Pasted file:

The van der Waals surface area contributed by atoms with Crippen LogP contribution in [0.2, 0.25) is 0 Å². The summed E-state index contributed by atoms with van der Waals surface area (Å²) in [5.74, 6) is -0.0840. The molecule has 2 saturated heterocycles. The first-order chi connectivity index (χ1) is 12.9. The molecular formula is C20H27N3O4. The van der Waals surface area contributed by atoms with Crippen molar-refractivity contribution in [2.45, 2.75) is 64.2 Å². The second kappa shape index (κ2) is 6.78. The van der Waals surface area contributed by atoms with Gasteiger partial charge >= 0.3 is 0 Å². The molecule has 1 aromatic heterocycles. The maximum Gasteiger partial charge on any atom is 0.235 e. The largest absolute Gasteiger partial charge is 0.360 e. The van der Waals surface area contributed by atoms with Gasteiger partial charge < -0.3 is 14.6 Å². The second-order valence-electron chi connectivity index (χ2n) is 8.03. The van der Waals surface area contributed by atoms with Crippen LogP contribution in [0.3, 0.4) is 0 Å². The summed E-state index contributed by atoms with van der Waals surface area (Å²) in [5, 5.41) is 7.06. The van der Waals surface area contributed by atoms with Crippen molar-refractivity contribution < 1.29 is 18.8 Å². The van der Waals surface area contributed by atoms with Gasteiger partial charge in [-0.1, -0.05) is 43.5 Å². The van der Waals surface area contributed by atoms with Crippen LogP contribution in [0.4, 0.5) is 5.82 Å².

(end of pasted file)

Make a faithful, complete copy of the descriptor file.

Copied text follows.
The van der Waals surface area contributed by atoms with Crippen LogP contribution in [0.2, 0.25) is 0 Å². The summed E-state index contributed by atoms with van der Waals surface area (Å²) in [5.74, 6) is -0.0840. The molecule has 2 saturated heterocycles. The first-order chi connectivity index (χ1) is 12.9. The molecular formula is C20H27N3O4. The van der Waals surface area contributed by atoms with Crippen molar-refractivity contribution in [2.45, 2.75) is 64.2 Å². The second kappa shape index (κ2) is 6.78. The van der Waals surface area contributed by atoms with Gasteiger partial charge >= 0.3 is 0 Å². The molecule has 1 aromatic heterocycles. The maximum Gasteiger partial charge on any atom is 0.235 e. The largest absolute Gasteiger partial charge is 0.360 e. The van der Waals surface area contributed by atoms with Gasteiger partial charge < -0.3 is 14.6 Å². The second-order valence-electron chi connectivity index (χ2n) is 8.03. The van der Waals surface area contributed by atoms with Crippen LogP contribution in [0.3, 0.4) is 0 Å². The summed E-state index contributed by atoms with van der Waals surface area (Å²) in [5, 5.41) is 7.06. The van der Waals surface area contributed by atoms with Crippen molar-refractivity contribution < 1.29 is 18.8 Å². The van der Waals surface area contributed by atoms with Gasteiger partial charge in [-0.1, -0.05) is 43.5 Å². The van der Waals surface area contributed by atoms with Crippen LogP contribution in [0.4, 0.5) is 5.82 Å².